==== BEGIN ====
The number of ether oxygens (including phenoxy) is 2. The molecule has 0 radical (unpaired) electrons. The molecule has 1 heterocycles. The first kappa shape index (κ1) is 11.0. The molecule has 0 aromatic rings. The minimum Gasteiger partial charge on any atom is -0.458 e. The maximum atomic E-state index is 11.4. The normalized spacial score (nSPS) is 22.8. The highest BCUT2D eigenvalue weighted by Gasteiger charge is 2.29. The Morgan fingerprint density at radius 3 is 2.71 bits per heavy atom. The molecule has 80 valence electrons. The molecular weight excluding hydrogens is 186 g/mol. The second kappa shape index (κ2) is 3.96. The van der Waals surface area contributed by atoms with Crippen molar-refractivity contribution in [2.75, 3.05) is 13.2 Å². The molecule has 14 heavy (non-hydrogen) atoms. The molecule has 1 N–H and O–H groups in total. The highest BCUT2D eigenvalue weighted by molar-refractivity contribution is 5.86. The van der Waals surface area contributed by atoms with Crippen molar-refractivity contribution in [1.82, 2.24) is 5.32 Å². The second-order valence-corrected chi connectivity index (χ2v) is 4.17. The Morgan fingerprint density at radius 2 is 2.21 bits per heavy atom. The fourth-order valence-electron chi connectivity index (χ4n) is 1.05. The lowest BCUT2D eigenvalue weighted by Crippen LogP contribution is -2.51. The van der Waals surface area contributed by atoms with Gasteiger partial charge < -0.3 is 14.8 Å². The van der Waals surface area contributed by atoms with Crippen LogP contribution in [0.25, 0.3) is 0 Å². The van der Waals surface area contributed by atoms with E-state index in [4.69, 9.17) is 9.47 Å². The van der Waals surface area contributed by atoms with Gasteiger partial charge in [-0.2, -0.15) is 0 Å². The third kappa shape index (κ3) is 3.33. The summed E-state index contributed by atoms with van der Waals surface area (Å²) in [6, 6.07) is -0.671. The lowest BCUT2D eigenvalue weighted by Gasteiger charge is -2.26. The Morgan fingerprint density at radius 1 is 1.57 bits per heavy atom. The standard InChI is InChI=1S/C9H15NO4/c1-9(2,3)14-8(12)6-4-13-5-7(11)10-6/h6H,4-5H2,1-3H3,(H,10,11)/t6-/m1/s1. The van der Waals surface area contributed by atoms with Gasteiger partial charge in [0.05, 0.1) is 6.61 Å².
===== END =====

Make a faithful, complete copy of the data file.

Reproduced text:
The number of ether oxygens (including phenoxy) is 2. The molecule has 0 radical (unpaired) electrons. The molecule has 1 heterocycles. The first kappa shape index (κ1) is 11.0. The molecule has 0 aromatic rings. The minimum Gasteiger partial charge on any atom is -0.458 e. The maximum atomic E-state index is 11.4. The normalized spacial score (nSPS) is 22.8. The highest BCUT2D eigenvalue weighted by Gasteiger charge is 2.29. The Morgan fingerprint density at radius 3 is 2.71 bits per heavy atom. The molecule has 80 valence electrons. The molecular weight excluding hydrogens is 186 g/mol. The second kappa shape index (κ2) is 3.96. The van der Waals surface area contributed by atoms with Crippen molar-refractivity contribution in [2.75, 3.05) is 13.2 Å². The molecule has 14 heavy (non-hydrogen) atoms. The molecule has 1 N–H and O–H groups in total. The highest BCUT2D eigenvalue weighted by molar-refractivity contribution is 5.86. The van der Waals surface area contributed by atoms with Crippen molar-refractivity contribution in [1.82, 2.24) is 5.32 Å². The second-order valence-corrected chi connectivity index (χ2v) is 4.17. The Morgan fingerprint density at radius 2 is 2.21 bits per heavy atom. The fourth-order valence-electron chi connectivity index (χ4n) is 1.05. The lowest BCUT2D eigenvalue weighted by Crippen LogP contribution is -2.51. The van der Waals surface area contributed by atoms with Gasteiger partial charge < -0.3 is 14.8 Å². The van der Waals surface area contributed by atoms with Crippen LogP contribution in [0.25, 0.3) is 0 Å². The van der Waals surface area contributed by atoms with E-state index in [4.69, 9.17) is 9.47 Å². The van der Waals surface area contributed by atoms with Gasteiger partial charge in [-0.2, -0.15) is 0 Å². The third kappa shape index (κ3) is 3.33. The summed E-state index contributed by atoms with van der Waals surface area (Å²) in [6, 6.07) is -0.671. The lowest BCUT2D eigenvalue weighted by Gasteiger charge is -2.26. The Morgan fingerprint density at radius 1 is 1.57 bits per heavy atom. The standard InChI is InChI=1S/C9H15NO4/c1-9(2,3)14-8(12)6-4-13-5-7(11)10-6/h6H,4-5H2,1-3H3,(H,10,11)/t6-/m1/s1. The van der Waals surface area contributed by atoms with Gasteiger partial charge in [0.05, 0.1) is 6.61 Å².